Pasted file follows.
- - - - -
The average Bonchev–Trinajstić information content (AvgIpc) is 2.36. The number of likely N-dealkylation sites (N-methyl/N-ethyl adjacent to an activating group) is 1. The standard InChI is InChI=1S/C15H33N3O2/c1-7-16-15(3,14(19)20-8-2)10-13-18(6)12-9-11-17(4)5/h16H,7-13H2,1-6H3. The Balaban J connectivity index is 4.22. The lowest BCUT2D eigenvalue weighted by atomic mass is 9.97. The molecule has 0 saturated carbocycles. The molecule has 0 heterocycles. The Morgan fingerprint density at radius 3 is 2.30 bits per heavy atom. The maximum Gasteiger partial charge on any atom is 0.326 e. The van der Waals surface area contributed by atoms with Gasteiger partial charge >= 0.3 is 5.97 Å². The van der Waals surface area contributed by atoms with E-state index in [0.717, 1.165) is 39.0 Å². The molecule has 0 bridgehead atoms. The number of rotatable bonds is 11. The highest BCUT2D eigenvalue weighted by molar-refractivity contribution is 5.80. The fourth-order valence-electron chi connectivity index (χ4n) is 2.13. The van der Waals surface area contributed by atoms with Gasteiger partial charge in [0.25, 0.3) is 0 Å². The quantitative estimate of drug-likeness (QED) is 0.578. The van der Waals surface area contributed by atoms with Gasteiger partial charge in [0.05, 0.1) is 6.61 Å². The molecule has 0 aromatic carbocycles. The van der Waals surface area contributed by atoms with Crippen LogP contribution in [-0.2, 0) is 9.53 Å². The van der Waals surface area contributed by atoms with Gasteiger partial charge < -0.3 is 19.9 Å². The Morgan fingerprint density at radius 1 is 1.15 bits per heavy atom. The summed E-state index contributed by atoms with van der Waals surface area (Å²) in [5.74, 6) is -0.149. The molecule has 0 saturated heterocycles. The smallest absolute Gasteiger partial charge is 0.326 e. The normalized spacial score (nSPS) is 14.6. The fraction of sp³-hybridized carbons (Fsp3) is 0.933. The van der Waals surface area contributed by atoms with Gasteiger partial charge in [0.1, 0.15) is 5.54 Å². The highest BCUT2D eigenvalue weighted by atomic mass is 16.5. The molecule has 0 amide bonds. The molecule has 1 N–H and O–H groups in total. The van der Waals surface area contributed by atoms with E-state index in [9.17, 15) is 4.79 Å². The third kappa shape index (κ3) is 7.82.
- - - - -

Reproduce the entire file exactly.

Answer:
The average Bonchev–Trinajstić information content (AvgIpc) is 2.36. The number of likely N-dealkylation sites (N-methyl/N-ethyl adjacent to an activating group) is 1. The standard InChI is InChI=1S/C15H33N3O2/c1-7-16-15(3,14(19)20-8-2)10-13-18(6)12-9-11-17(4)5/h16H,7-13H2,1-6H3. The Balaban J connectivity index is 4.22. The lowest BCUT2D eigenvalue weighted by atomic mass is 9.97. The molecule has 0 saturated carbocycles. The molecule has 0 heterocycles. The Morgan fingerprint density at radius 3 is 2.30 bits per heavy atom. The maximum Gasteiger partial charge on any atom is 0.326 e. The van der Waals surface area contributed by atoms with Gasteiger partial charge >= 0.3 is 5.97 Å². The van der Waals surface area contributed by atoms with E-state index in [0.717, 1.165) is 39.0 Å². The molecule has 0 bridgehead atoms. The number of rotatable bonds is 11. The highest BCUT2D eigenvalue weighted by molar-refractivity contribution is 5.80. The fourth-order valence-electron chi connectivity index (χ4n) is 2.13. The van der Waals surface area contributed by atoms with Gasteiger partial charge in [0.25, 0.3) is 0 Å². The quantitative estimate of drug-likeness (QED) is 0.578. The van der Waals surface area contributed by atoms with Gasteiger partial charge in [0.05, 0.1) is 6.61 Å². The molecule has 0 aromatic carbocycles. The van der Waals surface area contributed by atoms with Crippen LogP contribution in [-0.2, 0) is 9.53 Å². The van der Waals surface area contributed by atoms with Gasteiger partial charge < -0.3 is 19.9 Å². The Morgan fingerprint density at radius 1 is 1.15 bits per heavy atom. The summed E-state index contributed by atoms with van der Waals surface area (Å²) in [5.74, 6) is -0.149. The molecule has 0 saturated heterocycles. The smallest absolute Gasteiger partial charge is 0.326 e. The normalized spacial score (nSPS) is 14.6. The fraction of sp³-hybridized carbons (Fsp3) is 0.933. The van der Waals surface area contributed by atoms with Gasteiger partial charge in [0.1, 0.15) is 5.54 Å². The highest BCUT2D eigenvalue weighted by atomic mass is 16.5. The molecule has 0 amide bonds. The molecule has 1 N–H and O–H groups in total. The van der Waals surface area contributed by atoms with E-state index in [9.17, 15) is 4.79 Å². The third kappa shape index (κ3) is 7.82.